Futures techniques have long been used in large enterprises as designerly means to explore the future and guide innovation. In the automotive industry, for instance, the development of concept cars is a technique which has repeatedly proven its value. However, while big companies have broadly embraced futures techniques, small- and medium-sized enterprises (SMEs) have lagged behind in applying them, largely because they are too resource-intensive and poorly suited to the SMEs’ needs and idiosyncrasies. To address this issue, we developed DIVE: Design, Innovation, Vision, and Exploration, a design-led futures technique for SMEs. Its development began with an inquiry into concept cars in the automotive industry and concept products and services in other industries. We then combined the insights derived from these design practices with elements of the existing techniques of critical design and design fiction into the creation of DIVE’s preliminary first version, which was then applied and evaluated in two iterations with SMEs, resulting in DIVE’s alpha version. After both iterations in context, it seems that DIVE suits the SMEs because of its compact and inexpensive activities which emphasize making and storytelling. Although the results of these activities might be less flashy than concept cars, these simple prototypes and videos help SMEs internalize and share a clear image of a preferable future, commonly known as vision. Developing DIVE thus helped us explore how design can support SMEs in envisioning the future in the context of innovation.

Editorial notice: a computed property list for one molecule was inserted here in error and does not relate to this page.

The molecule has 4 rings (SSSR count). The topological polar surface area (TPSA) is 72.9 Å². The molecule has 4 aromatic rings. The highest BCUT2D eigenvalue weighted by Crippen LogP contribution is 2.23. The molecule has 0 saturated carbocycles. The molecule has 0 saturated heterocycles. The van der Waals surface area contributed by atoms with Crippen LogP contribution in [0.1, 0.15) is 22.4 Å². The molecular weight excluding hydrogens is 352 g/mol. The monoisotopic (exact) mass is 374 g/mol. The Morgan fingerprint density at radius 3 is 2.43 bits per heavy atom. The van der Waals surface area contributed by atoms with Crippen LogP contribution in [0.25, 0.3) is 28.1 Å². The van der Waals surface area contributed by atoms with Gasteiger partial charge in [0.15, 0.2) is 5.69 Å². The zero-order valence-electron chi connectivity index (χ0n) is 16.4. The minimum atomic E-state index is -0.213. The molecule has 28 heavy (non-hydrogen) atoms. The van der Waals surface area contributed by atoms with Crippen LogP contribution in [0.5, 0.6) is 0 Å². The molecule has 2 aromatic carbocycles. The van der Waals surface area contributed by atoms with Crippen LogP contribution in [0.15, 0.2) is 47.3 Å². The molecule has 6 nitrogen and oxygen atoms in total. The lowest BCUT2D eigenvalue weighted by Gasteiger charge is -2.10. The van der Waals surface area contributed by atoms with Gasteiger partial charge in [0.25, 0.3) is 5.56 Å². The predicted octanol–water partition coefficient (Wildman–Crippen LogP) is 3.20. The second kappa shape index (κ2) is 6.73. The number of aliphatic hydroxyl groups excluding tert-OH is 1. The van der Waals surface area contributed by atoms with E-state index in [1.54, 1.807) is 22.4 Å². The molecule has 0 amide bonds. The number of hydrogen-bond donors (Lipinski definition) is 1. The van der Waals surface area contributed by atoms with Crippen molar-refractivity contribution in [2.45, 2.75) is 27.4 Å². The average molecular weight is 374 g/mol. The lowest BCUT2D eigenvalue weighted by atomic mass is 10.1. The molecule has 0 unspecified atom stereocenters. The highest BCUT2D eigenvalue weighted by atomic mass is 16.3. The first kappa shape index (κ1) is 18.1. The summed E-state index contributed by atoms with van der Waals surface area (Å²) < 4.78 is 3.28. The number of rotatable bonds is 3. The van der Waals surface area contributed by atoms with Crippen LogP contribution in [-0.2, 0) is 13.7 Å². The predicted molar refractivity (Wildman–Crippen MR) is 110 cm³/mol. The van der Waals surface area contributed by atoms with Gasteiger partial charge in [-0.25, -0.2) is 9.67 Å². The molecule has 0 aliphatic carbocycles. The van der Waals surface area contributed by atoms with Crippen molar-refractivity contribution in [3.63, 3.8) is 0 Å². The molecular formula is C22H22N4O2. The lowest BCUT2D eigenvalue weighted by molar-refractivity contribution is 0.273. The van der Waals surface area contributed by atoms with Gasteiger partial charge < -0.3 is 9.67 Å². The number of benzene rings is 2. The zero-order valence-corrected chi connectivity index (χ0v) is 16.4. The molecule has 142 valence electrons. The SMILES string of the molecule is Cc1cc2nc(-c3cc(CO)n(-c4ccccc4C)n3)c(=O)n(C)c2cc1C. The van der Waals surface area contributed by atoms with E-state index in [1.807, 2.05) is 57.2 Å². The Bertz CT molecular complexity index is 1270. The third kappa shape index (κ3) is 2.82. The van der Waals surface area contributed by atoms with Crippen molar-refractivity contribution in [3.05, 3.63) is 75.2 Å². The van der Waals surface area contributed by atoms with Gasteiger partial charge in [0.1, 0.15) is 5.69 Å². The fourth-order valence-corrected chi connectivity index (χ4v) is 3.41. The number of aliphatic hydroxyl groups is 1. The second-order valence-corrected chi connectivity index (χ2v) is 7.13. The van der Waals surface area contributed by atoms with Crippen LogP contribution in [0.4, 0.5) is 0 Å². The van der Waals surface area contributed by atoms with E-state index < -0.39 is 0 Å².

Mejia Sarmiento, J. R., Simonse, W. L., & Hultink, E. J.
Industrial firms are facing a constant dilemma, being ready for the future, have a vision, and at the same time act within the current situation, exploit current products efficiently. This research examines visions that embody future opportunities and ideas, “vision concepts” such as concept cars and concept kitchens. We studied five cases of vision concepts to unravel the nature of design techniques behind these vision concepts. Our findings present a comparison of similarities and differences in nature, organizational context, and design techniques. The key contribution of the study centers on a new understanding of how vision concepts explore the future though the embodiment of ideas and how designers share and lead the concept visioning process in the organizational context. We propose an initial framework for the design of vision concepts with significant implications for industrial firms.
Mejia Sarmiento, J. R., Pasman, G., & Stappers, P. J.